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Views & Voices

The Bible and homosexuality, a Biblical presentation with Matthew Vines

Tuesday, March 27, 2012

Matthew Vines, 22, of Wichita, Kan., attended a conservative Presbyterian church growing up. He excelled in school and went to Harvard in 2008, and in that less restrictive social and academic environment, Matthew came to understand and accept that he was gay.

In conservative denominations, there are only a few options for gay, lesbian, bisexual and transgender members: leave it all behind to possibly find a welcoming denomination, stay and hide out or submit to a reparative therapy program, or leave the church altogether. None of those seemed acceptable to Matthew.

Matthew Vines

Not only did he want to find sure answers for himself, he wanted to help other gay youth in similar dilemmas.

Knowing he had a plan to thoroughly examine the Bible, Matthew studied ancient languages to better understand the Biblical texts for himself. Then he took a two year leave of absence from Harvard.

Matthew came out to his Mom just after Christmas 2009; she, like many Moms in the church, told her son she loved him and accepted him, yet, she was concerned about the obstacles that lay ahead. Within a conservative church family, not only would there be little support for her son, there would be likewise, little support for her.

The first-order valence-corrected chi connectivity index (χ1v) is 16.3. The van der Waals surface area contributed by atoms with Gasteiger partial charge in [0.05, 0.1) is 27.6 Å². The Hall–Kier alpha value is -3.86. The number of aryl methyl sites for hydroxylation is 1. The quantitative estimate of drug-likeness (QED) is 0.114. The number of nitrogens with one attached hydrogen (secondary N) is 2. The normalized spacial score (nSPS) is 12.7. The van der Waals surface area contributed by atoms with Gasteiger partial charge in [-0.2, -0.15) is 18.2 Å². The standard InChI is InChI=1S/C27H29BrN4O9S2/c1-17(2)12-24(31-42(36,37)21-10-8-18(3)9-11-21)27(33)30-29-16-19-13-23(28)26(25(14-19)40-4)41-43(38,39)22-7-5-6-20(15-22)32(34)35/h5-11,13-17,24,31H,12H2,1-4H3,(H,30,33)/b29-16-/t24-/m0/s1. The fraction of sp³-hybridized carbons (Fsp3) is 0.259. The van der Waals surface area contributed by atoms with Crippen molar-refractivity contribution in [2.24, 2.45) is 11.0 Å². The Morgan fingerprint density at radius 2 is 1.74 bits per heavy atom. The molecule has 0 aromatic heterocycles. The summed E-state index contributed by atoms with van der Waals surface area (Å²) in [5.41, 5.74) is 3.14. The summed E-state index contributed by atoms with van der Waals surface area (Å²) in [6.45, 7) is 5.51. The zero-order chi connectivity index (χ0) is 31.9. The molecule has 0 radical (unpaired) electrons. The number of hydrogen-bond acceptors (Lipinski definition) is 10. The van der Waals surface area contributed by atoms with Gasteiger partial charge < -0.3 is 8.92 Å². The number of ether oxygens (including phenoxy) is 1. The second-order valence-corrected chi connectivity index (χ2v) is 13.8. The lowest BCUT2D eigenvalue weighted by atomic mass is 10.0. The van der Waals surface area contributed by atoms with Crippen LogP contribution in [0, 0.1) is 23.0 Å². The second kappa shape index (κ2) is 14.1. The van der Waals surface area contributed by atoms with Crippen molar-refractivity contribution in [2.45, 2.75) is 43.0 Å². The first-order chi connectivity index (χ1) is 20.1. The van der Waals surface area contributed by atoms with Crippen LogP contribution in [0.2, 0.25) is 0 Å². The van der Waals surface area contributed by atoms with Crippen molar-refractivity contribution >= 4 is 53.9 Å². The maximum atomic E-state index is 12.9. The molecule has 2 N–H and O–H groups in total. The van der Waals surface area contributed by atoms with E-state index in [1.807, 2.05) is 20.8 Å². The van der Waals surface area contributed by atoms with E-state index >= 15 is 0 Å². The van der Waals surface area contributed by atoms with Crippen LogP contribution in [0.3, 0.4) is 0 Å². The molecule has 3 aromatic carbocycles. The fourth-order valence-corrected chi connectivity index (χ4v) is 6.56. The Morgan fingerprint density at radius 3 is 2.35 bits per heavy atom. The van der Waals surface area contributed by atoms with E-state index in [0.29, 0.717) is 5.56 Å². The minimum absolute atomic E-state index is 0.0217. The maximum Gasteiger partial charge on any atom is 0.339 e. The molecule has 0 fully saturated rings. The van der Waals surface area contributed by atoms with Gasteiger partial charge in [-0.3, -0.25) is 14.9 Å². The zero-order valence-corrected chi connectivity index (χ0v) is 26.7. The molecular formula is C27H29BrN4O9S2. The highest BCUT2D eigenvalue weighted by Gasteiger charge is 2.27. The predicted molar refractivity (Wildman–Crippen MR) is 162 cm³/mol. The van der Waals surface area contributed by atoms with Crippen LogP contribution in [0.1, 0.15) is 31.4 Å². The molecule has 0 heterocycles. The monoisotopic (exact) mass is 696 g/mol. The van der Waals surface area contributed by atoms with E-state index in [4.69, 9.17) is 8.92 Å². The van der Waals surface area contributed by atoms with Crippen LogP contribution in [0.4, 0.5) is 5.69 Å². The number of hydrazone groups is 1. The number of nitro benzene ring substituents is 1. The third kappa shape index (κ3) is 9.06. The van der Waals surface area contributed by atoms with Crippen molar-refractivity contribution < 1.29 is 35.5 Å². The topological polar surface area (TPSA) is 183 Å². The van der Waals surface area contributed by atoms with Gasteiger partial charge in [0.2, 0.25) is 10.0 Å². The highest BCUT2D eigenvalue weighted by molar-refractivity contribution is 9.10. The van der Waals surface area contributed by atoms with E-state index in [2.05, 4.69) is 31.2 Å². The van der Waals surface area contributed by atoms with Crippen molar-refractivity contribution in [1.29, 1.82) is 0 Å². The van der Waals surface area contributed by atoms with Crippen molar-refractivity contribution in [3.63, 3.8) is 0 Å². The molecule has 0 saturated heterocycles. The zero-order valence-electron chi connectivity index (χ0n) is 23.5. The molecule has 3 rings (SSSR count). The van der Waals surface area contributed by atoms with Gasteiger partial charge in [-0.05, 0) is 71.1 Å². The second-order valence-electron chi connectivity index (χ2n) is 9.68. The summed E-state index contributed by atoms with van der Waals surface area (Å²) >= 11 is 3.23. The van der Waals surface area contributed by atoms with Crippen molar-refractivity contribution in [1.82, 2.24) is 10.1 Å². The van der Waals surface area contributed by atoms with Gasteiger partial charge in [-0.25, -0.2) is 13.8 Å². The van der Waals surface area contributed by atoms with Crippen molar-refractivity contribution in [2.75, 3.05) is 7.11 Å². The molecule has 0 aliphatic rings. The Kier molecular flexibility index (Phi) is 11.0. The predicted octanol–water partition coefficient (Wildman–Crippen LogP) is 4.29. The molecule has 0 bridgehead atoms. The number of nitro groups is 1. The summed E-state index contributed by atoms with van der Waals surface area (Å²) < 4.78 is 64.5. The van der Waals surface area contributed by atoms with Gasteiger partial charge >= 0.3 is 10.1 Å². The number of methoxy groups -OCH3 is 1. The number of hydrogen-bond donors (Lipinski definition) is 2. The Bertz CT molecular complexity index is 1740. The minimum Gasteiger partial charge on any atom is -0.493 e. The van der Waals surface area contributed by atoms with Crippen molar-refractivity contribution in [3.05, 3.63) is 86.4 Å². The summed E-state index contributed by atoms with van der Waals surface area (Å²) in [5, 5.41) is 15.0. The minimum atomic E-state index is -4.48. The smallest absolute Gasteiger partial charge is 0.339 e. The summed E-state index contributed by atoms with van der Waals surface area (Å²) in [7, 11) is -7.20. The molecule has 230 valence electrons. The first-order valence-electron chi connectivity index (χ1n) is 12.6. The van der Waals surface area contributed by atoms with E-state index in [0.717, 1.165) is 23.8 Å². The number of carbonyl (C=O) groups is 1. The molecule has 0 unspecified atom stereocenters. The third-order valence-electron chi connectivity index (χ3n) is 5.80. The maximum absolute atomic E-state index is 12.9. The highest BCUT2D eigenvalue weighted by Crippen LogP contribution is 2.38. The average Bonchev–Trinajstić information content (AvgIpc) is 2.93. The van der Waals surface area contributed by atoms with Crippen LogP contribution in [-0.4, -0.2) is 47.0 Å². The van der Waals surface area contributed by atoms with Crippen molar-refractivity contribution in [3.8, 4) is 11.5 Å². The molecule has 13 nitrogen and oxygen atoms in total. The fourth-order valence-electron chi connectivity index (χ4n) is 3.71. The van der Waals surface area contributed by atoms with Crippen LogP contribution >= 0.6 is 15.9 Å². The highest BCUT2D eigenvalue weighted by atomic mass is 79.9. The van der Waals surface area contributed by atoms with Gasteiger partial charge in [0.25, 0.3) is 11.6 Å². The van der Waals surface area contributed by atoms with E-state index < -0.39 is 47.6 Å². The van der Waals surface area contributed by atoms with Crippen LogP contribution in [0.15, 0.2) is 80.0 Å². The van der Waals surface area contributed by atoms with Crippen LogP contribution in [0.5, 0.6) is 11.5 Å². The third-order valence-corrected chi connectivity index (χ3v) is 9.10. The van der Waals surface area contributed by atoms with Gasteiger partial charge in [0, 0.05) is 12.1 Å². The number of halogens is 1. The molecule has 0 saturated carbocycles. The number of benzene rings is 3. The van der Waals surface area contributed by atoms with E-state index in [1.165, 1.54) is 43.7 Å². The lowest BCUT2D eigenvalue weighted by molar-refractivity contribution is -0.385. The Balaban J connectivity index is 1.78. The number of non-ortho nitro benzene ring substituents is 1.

Soon after, Matthew told his Dad. Dad was not convinced orientation was permanent and unchangeable. Dad, like many other Dads and church leaders, was hopeful that this would be an avenue Matthew might consider.

Matthew, neither rebellious enough to walk away, nor self-loathing enough to stay and agree to a program promising to “fix” his orientation, plunged himself into thousands of hours of study and research.

Because Matthew had “always upheld Scripture as authoritative for Christian faith, [he] didn’t want to accept easy answers that failed to do justice to the biblical texts.” His Dad joined him for much of it.

Matthew has tried to engage people from his old church home; they have been polite, but it has been very difficult and he had only limited success. The video project, however, has the opportunity to reach far beyond the confines of church walls and coffee shops in Wichita, KS.

The culmination of the research project is this one-hour video of a presentation before an audience at a Methodist church in Wichita. Not everyone present was in agreement with Matthew, but in the end, they gave him a standing ovation.

You cannot help but hear the scholarship with which he addresses the subject. Matthew not only educates the listener, he does so in a humble tone that will subtly cross even the most firmly constructed boundaries.

His presentation is an excellent tool for the millions of gay, lesbian, bisexual and transgender Christians that have left the faith or are hiding out. To many, the task of “proving” God loves them seems so daunting.

The video is also an ideal link to send to parents and friends of gay Christians who are trying to understand the intersection of faith and orientation.

I talk to those parents often; they say, “I love my child”, then I try to push it a bit further, “Please try to understand and accept your child too and, to do that, you are going to have to risk being wrong.”